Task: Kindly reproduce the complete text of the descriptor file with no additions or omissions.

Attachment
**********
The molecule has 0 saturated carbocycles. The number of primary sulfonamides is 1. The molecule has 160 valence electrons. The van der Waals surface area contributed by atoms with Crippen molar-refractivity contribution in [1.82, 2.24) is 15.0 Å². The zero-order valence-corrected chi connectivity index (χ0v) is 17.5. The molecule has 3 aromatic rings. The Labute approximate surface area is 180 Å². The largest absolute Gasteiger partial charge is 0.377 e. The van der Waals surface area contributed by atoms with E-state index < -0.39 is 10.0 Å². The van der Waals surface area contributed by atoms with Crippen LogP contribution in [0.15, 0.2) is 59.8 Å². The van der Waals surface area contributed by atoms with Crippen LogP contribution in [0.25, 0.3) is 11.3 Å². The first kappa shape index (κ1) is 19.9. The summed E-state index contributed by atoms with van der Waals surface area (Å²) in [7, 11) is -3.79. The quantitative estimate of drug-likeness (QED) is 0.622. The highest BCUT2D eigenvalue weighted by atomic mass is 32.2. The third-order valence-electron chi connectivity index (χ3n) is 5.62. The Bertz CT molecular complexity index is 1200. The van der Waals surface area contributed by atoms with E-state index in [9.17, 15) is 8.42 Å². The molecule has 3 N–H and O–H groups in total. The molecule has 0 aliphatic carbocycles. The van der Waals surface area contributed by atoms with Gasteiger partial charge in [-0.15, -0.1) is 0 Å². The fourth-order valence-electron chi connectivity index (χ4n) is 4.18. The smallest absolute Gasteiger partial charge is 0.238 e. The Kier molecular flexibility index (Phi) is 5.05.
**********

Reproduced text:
The molecule has 0 saturated carbocycles. The number of primary sulfonamides is 1. The molecule has 160 valence electrons. The van der Waals surface area contributed by atoms with Crippen molar-refractivity contribution in [1.82, 2.24) is 15.0 Å². The zero-order valence-corrected chi connectivity index (χ0v) is 17.5. The molecule has 3 aromatic rings. The Labute approximate surface area is 180 Å². The largest absolute Gasteiger partial charge is 0.377 e. The van der Waals surface area contributed by atoms with E-state index < -0.39 is 10.0 Å². The van der Waals surface area contributed by atoms with Crippen LogP contribution in [0.15, 0.2) is 59.8 Å². The van der Waals surface area contributed by atoms with Crippen LogP contribution in [0.25, 0.3) is 11.3 Å². The first kappa shape index (κ1) is 19.9. The summed E-state index contributed by atoms with van der Waals surface area (Å²) in [7, 11) is -3.79. The quantitative estimate of drug-likeness (QED) is 0.622. The highest BCUT2D eigenvalue weighted by atomic mass is 32.2. The third-order valence-electron chi connectivity index (χ3n) is 5.62. The Bertz CT molecular complexity index is 1200. The van der Waals surface area contributed by atoms with E-state index in [9.17, 15) is 8.42 Å². The molecule has 3 N–H and O–H groups in total. The molecule has 0 aliphatic carbocycles. The van der Waals surface area contributed by atoms with Gasteiger partial charge in [-0.15, -0.1) is 0 Å². The fourth-order valence-electron chi connectivity index (χ4n) is 4.18. The smallest absolute Gasteiger partial charge is 0.238 e. The Kier molecular flexibility index (Phi) is 5.05.